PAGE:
Progressives at The New Statesman recently criticized the effective-altruism movement, claiming that it provides “ideological cover for racism and sexism.” That criticism, whatever its merits, misses the point. Effective altruism fails because it is a voluntary form of central planning, and thus suffers the same pitfalls as other central-planning schemes.
Popularized by failed financier Sam Bankman-Fried, effective altruism purports to direct charitable giving where it can do the most good, which in practice means those causes identified by self-proclaimed experts like philosophers Peter Singer and William MacAskill or intermediaries like GiveWell. Proponents claim to focus their resources on the most important, tractable social problems.
While that sounds like an efficient approach, effective altruists have no more insight into the world’s complexities than does anyone else. Since they place all their charitable eggs in one basket, effective altruists’ failed guesses are especially costly. Resources that may have helped advance other, smaller causes are wasted on larger projects.
Thankfully, U.S. history provides a practical alternative to effective altruism: bottom-up experimentation. Americans, of their own volition, have formed nonprofit associations since the Revolutionary period, helping ameliorate social problems not easily solved by government or business. French thinker and traveler Alexis de Tocqueville famously described this in his 1835 tome, Democracy in America:
Americans of all ages, all conditions, all minds constantly unite. Not only do they have commercial and industrial associations in which all take part, but they also have a thousand other kinds: religious, moral, grave, futile, very general and very particular, immense and very small; Americans use associations to give fêtes, to found seminaries, to build inns, to raise churches, to distribute books, to send missionaries to the antipodes; in this manner they create hospitals, prisons, schools.
If anything, de Tocqueville understated the breadth of American efforts. By my count, Americans before the Civil War incorporated by special statute more than 25,000 for-profit and over 15,000 nonprofit voluntary associations and formed thousands more under general incorporation or trust laws. They created abolition societies and asylums, churches and orphanages, political parties and schools. They incorporated voluntary associations dedicated to improving adult education, agricultural productivity, foster care, health care, military defense, science, and the arts.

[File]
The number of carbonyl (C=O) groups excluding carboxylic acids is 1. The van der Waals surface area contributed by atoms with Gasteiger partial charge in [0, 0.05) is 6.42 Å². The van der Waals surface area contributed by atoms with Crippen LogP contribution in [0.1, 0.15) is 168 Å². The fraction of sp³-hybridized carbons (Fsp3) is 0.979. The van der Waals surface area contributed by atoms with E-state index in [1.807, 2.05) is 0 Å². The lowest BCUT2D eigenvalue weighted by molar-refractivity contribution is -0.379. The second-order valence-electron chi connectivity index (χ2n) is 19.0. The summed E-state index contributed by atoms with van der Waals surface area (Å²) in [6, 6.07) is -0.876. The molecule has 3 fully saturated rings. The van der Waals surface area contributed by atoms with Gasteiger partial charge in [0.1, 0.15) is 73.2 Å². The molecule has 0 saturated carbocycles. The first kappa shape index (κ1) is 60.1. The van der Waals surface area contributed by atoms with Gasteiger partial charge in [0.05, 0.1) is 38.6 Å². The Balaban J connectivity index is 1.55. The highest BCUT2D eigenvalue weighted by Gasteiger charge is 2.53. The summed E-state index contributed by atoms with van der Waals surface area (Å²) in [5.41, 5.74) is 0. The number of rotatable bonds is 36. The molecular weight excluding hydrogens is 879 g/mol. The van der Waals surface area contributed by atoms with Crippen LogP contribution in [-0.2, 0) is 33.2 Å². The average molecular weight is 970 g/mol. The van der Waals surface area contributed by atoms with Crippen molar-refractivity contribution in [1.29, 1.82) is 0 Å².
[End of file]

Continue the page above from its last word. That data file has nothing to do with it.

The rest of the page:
Many of these institutions were small and highly specialized, helping, for example, poor women suffering from the complications of pregnancy, while other institutions aided their recovery after birth. Others, like various abolition and temperance organizations, grew to include hundreds of thousands and even millions of members by encouraging the formation of chapters.
A few nonprofits relied on large foundational gifts, but most fulfilled their missions with annual gifts or membership dues. Others sold donated goods in fairs or charged admission to donated concerts, lectures, sermons, or other forms of live entertainment. One nonprofit, which provided safe marketplaces where widows could sell handicrafts, earned small commissions on sales.
These early American nonprofits raised funds by proving their efficacy. Their marketing materials implied that while they could employ more resources, they were in no way desperate for funds. That way, donors did not feel that their gifts would be wasted on extravagances or on an institution about to close its doors. Intense competition for available funds meant that donors were not easily swayed by mere rhetoric. They wanted real results—thus the concerts, orations, and prayer sessions given by blind, orphaned, or poor students at the nation’s many nonprofit educational institutions, the public asylum tours, and the sworn mendicant testimonials.
While some charities quickly exited the scene, most did precisely what their donors or members wanted. They did not “save the world,” a goal that they rightly saw as a fool’s errand, but they did improve the lives of millions of unfortunate Americans. When early American nonprofits strayed from their missions, benefactors donated less. That funding signal prompted organizations to reform, to languish until their treasuries ran dry, or to donate their remaining money to more vibrant, mission-aligned institutions. The early system was imperfect, but its bottom-up, trial-and-error approach could be scaled, when scale proved necessary, or made more focused and flexible when local solutions worked best.
Voluntary association, coupled with minimal government, constituted the epitome of democracy and individual liberty. Instead of voting for representatives who may or may not appropriate resources as they desired, Americans through voluntary association directed their pennies to address specific problems in specific ways by specific charitable leaders, replacing those leaders quickly as conditions changed.
Good riddance, then, to “effective altruism.” May its demise reinvigorate the much more successful bottom-up voluntary associations established by America’s Founders and Framers and rightly praised by de Tocqueville. Our republic will be better for it.
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